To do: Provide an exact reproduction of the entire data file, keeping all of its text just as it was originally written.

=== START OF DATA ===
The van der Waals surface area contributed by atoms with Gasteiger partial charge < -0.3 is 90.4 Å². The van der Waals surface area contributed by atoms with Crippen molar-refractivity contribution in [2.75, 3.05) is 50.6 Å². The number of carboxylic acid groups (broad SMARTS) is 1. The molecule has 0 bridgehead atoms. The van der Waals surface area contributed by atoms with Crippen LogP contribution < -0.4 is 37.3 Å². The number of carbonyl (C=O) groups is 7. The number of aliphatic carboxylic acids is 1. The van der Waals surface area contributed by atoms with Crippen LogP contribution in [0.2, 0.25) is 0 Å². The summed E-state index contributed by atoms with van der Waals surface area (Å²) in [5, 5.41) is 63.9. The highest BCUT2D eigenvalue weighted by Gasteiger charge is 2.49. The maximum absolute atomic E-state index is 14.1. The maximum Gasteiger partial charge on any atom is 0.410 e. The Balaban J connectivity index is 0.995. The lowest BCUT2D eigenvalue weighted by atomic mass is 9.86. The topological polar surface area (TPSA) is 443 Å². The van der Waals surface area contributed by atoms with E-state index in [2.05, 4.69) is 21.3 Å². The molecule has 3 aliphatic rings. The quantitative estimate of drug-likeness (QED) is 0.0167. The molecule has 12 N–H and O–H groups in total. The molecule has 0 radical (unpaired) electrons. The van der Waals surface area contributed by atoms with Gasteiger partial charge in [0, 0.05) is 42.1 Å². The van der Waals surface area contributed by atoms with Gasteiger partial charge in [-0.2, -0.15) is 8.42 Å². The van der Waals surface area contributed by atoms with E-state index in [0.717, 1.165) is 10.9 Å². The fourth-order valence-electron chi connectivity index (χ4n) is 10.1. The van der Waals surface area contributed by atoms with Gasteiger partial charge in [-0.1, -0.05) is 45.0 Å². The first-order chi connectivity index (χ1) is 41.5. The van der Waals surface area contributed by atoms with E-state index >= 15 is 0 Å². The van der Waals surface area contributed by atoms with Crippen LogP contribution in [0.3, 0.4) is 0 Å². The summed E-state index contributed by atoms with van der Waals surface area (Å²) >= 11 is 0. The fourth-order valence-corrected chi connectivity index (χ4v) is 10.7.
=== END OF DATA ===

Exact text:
The van der Waals surface area contributed by atoms with Gasteiger partial charge < -0.3 is 90.4 Å². The van der Waals surface area contributed by atoms with Crippen molar-refractivity contribution in [2.75, 3.05) is 50.6 Å². The number of carboxylic acid groups (broad SMARTS) is 1. The molecule has 0 bridgehead atoms. The van der Waals surface area contributed by atoms with Crippen LogP contribution < -0.4 is 37.3 Å². The number of carbonyl (C=O) groups is 7. The number of aliphatic carboxylic acids is 1. The van der Waals surface area contributed by atoms with Crippen LogP contribution in [0.2, 0.25) is 0 Å². The summed E-state index contributed by atoms with van der Waals surface area (Å²) in [5, 5.41) is 63.9. The highest BCUT2D eigenvalue weighted by Gasteiger charge is 2.49. The maximum absolute atomic E-state index is 14.1. The maximum Gasteiger partial charge on any atom is 0.410 e. The Balaban J connectivity index is 0.995. The lowest BCUT2D eigenvalue weighted by atomic mass is 9.86. The topological polar surface area (TPSA) is 443 Å². The van der Waals surface area contributed by atoms with E-state index in [2.05, 4.69) is 21.3 Å². The molecule has 3 aliphatic rings. The quantitative estimate of drug-likeness (QED) is 0.0167. The molecule has 12 N–H and O–H groups in total. The molecule has 0 radical (unpaired) electrons. The van der Waals surface area contributed by atoms with Gasteiger partial charge in [0, 0.05) is 42.1 Å². The van der Waals surface area contributed by atoms with Gasteiger partial charge in [-0.2, -0.15) is 8.42 Å². The van der Waals surface area contributed by atoms with E-state index in [0.717, 1.165) is 10.9 Å². The fourth-order valence-electron chi connectivity index (χ4n) is 10.1. The van der Waals surface area contributed by atoms with Gasteiger partial charge in [-0.1, -0.05) is 45.0 Å². The first-order chi connectivity index (χ1) is 41.5. The van der Waals surface area contributed by atoms with E-state index >= 15 is 0 Å². The van der Waals surface area contributed by atoms with Crippen LogP contribution in [0.3, 0.4) is 0 Å². The summed E-state index contributed by atoms with van der Waals surface area (Å²) >= 11 is 0. The fourth-order valence-corrected chi connectivity index (χ4v) is 10.7.